Current jobs

We are committed to working towards ensuring Rewilding Britain is a diverse and inclusive place to work. We welcome applications from everyone regardless of race, age, gender, ethnicity, sexual orientation, faith or disability. 

Starfish SBP

There’s never been a more important time for you to use your talent, expertise and enthusiasm to help rewild Britain.

Everyone in our small team is passionate about their role in helping secure a wilder and brighter future: they share our stories, engage and nurture our supporters, campaign and influence policy, develop scientific evidence, engage, connect and support landowners, promote our cause and secure our funding. 

Our team is led by our vision and our values, working together as the only Britain-wide rewilding organisation to reverse the loss of biodiversity and devastating climate change.

We are ambitious. If you are too, we’d love to hear from you.

Our current vacancies:

Media Officer

We are looking for an experienced and creative media relations officer with enthusiasm and drive to support our mission. Your role will be to work with our senior media consultant and small Engage team to develop and deliver a programme of media coverage which will build Rewilding Britain’s reputation and impact.

You should have excellent writing and organisational skills, and proven expertise in delivering inspiring, on-message, effective media coverage. 

Download the job specification.

Please send your application, as detailed in the job specification, to [email protected]​rewildingbritain.​org.​uk by 5pm on Monday 4 July.

Volunteer with us:

Thank you for your support and interest in our work. While we’re currently unable to offer any volunteer opportunities with us, here are five ways you can help the rewilding movement and places to look:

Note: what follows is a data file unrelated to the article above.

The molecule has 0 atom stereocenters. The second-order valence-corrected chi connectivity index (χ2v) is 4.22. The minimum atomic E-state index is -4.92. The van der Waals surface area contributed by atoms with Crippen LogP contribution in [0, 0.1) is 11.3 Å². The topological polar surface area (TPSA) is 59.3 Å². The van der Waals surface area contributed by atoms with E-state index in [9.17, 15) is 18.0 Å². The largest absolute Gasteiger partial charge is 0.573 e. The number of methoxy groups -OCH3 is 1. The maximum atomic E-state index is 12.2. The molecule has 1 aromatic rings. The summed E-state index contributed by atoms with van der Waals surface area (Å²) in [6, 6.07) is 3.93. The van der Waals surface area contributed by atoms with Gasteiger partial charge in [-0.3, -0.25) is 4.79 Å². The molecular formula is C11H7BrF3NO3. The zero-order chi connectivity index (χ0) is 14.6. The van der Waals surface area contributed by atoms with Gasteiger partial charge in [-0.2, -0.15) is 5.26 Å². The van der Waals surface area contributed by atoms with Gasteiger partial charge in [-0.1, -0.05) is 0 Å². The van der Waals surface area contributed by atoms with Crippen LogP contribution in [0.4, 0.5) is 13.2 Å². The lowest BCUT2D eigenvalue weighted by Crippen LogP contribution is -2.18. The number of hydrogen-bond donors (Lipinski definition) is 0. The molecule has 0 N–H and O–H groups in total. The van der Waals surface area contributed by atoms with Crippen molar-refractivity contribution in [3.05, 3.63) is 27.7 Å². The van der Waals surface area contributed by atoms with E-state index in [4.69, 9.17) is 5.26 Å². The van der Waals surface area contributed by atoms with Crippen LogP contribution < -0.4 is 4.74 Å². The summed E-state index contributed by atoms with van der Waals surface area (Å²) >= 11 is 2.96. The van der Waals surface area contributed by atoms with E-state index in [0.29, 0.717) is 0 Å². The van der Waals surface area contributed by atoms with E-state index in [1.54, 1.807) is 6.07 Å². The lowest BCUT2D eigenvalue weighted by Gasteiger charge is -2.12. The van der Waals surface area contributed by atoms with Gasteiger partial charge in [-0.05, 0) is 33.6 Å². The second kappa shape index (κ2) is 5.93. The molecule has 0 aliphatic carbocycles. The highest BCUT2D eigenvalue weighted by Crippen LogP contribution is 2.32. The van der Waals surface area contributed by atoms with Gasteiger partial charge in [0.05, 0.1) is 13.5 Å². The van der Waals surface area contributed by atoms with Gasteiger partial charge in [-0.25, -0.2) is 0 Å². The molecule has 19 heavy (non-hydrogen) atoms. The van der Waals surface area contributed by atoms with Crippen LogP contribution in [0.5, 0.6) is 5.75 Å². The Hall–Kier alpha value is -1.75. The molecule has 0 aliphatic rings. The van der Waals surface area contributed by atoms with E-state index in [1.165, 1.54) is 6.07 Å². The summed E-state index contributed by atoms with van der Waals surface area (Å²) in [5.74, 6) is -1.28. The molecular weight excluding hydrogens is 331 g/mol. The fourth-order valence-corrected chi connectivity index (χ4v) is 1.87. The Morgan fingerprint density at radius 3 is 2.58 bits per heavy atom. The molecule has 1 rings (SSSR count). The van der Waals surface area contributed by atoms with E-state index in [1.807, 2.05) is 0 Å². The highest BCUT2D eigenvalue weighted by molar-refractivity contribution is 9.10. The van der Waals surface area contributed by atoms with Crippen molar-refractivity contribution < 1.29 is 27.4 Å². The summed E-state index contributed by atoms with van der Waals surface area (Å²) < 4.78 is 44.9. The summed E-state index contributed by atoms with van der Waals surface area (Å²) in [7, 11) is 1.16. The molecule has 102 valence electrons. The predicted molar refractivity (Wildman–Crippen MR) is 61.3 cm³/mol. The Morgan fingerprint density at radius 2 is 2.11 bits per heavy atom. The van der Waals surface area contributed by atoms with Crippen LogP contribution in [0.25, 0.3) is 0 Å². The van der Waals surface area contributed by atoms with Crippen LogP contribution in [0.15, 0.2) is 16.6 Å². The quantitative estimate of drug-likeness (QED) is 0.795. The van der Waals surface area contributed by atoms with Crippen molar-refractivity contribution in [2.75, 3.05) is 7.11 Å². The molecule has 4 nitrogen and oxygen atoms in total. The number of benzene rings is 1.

• Sign up to The Rewilding Network
    There may be practical, hands-on opportunities in your area. Our Rewilding Network, set to launch this autumn, will connect up rewilding projects and provide advice and support along the way. This will include on the ground projects, local community action and group administration — so we hope there will be growing opportunities for volunteers to get involved. Please, sign up to our e‑newsletter to stay up-to-date on our Rewilding Network as it develops.
  • Rewild your garden
    If you are lucky enough to have a garden (or connections to one at school or allotments) have a look here at some top tips for rewilding your own small space.
  • Take local action
    Make sure you’re keeping your local MPs and Councillors up to speed with any rewilding opportunities in your local area. Under the Freedom of Information Act 2000 you can ask your local council, for example, how much public money is being spent on removing habitats for verge-cutting and maintaining green-spaces. Having this figure is very helpful in gaining local support for less mowing and more rewilding. Or perhaps you could question their use of pesticides or ask how they loan support to community-led growing initiatives?
  • Think about hedges
    Hedges are a really simple way to include greenery, food and habitat in urban areas. The UK has lost tens of thousands of miles of hedging since the 1950s. Can you see somewhere in your community that would benefit from native hedging? Have you spotted a hedge that needs some TLC? Speak to local landowners and neighbours to organise a community project to improve it.
  • Spread the word
    Through word of mouth, sharing our social media posts or even giving talks to local groups, we can all help more people to understand the potential benefits rewilding brings to us all. We’ve got plenty of resources to help you.
Other places to look:

There may be a local community group you can join — or perhaps you can start one! Have a look on your council’s website and ask around on your local community’s Facebook group if you have one (they’re a great way to rally people to local causes!). Your local Wildlife Trust is likely to point you to local opportunities too. 

Main image: Starfish — Linda Pitkin